The Iraqi Ministry of Migration and Displaced announced last week it successfully placed thousands of scientific talent who returned to the country in a number of state institutions.
"Under the strategic plan to attract highly educated Iraqi expatriates, we just finished appointing and re-appointing 4,000 individuals with rare scientific specialties who returned to the country since 2008," said minister of Migration and Displaced Dindar Dosky.
He said these include university professors, doctors, and engineers who earned master's degrees and doctorates.
"The expatriates were assigned to government offices according to their specialty after employment slots were created for them," Dosky said. "Other former employees were re-appointed to the same office where they worked before they left Iraq to serve again alongside their colleagues."
Dosky said the re-settlement of highly educated expatriates is one of the ministry's top priorities because of their potential to contribute to the nation's revival in all fields.
"We are surging ahead to encourage them to return and will provide for all their needs to help with re-integration into society and provide suitable living standards for them and their families based on the 2008 government order which gave them various privileges," he said.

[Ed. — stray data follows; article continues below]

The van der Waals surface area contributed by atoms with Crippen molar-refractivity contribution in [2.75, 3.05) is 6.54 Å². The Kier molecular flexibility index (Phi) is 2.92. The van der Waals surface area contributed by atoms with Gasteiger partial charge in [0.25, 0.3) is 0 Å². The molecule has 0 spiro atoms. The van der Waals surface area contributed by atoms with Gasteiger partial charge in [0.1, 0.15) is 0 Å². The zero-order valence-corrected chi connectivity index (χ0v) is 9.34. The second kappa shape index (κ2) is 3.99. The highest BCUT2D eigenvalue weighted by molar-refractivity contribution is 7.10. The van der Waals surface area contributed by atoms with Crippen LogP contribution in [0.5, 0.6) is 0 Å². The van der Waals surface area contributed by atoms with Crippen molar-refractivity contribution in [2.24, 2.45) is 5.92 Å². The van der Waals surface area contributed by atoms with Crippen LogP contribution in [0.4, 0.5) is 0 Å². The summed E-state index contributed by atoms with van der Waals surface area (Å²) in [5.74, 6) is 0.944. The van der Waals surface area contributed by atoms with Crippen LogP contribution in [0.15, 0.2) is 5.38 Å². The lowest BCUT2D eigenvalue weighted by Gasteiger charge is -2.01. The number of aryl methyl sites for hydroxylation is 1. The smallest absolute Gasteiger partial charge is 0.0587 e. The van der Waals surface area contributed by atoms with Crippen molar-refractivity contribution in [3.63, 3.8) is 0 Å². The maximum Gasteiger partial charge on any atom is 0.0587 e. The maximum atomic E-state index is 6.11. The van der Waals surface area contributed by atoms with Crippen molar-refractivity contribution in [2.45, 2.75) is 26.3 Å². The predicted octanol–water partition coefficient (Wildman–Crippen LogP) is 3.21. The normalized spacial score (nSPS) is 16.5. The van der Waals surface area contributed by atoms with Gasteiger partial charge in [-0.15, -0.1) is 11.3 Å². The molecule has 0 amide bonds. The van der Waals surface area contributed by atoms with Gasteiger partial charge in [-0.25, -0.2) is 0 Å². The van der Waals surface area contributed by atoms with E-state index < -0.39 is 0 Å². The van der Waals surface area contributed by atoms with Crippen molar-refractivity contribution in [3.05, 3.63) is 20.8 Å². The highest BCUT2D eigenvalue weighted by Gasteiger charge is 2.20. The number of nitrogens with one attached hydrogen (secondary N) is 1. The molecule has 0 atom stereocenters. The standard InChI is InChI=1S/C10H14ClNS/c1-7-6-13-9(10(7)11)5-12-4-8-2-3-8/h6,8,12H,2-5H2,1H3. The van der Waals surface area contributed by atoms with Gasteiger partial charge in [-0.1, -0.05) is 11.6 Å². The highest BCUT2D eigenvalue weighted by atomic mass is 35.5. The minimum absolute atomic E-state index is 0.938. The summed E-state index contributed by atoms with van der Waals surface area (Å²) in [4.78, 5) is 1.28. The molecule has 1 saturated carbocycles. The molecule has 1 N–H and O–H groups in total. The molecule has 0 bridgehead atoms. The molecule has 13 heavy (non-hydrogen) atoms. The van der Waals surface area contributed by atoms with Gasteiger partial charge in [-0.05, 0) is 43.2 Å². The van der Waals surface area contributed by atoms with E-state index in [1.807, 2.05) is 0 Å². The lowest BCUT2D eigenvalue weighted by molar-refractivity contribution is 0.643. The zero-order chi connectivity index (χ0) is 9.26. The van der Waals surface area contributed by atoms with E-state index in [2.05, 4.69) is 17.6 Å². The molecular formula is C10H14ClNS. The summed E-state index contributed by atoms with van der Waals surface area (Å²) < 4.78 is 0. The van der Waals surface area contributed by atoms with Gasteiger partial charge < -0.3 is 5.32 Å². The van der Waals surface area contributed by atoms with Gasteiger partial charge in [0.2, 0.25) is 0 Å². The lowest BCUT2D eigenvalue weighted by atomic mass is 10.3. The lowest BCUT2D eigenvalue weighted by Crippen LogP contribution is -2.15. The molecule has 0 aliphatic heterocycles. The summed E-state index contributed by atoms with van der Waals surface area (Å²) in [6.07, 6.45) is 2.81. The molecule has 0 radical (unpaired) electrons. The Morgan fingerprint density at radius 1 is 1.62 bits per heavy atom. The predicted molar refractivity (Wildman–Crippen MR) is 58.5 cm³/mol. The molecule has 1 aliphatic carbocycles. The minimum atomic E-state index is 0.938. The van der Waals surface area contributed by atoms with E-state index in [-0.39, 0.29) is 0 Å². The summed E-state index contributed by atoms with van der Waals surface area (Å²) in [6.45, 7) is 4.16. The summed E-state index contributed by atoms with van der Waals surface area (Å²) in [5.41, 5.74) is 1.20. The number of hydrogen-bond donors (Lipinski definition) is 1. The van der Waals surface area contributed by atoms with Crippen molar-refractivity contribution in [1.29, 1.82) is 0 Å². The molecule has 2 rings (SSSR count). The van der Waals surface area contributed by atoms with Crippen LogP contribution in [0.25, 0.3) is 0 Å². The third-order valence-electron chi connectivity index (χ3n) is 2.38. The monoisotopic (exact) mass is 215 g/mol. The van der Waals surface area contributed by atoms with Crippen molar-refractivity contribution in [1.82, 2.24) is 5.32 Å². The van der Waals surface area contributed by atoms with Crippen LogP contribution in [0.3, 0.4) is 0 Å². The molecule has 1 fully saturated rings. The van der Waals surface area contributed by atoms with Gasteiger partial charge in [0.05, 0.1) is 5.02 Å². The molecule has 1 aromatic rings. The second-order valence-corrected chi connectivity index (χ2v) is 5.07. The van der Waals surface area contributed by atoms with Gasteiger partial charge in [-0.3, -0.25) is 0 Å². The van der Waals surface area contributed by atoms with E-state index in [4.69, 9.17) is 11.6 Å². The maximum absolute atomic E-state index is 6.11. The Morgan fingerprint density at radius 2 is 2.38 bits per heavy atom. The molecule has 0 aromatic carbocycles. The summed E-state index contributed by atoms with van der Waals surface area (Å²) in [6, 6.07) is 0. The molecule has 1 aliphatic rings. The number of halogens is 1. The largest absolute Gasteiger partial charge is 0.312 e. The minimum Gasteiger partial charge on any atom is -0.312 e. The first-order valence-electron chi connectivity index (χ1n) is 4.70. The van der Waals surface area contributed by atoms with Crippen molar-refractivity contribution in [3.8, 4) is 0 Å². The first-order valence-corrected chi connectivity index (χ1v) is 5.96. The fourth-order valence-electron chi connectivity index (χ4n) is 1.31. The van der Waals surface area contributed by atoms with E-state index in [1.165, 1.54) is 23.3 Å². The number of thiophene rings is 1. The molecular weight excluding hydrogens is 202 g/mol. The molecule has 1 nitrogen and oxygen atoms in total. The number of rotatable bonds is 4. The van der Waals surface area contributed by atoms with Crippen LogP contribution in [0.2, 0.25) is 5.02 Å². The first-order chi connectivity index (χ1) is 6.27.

Dosky said officials are offering government jobs to highly educated expatriates who have not reached the retirement age and allowing former employees to return to their jobs. If an expatriate was dismissed from a job for political reasons, the period spent outside the country would be counted as actual service in terms of annual salary increases, promotions, and retirement.
The ministry is continuously inviting all Iraqi expatriates with special skills to return and contribute to the reconstruction and development of the country.
"Many accepted the invitation, but we look forward to see many more return in the coming phase," he said.
Asghar al-Musawi, undersecretary of the Ministry of Migration and Displaced, said his ministry is co-operating with several others to determine their need for highly skilled expatriates who have returned and were entered into the ministry's database, create jobs for them and arrange for their re-appointment in some instances.
"Qualified individuals, once appointed, are granted a plot of land, or a flat, real estate loans, and financial grants usually allocated to state employees," Musawi said.
"We must exert more effort to attract this segment and allow them to re-settle in the country to benefit from their expertise, knowledge and creative potential," said Kareema al-Jiwary, a member of the parliament's migrants and expatriates committee.
"The committee will hold a joint meeting with the Migration and Displaced Ministry and other ministries to discuss ways to improve the privileges granted to expatriates and to raise the level of services offered to those returning to the country," she said.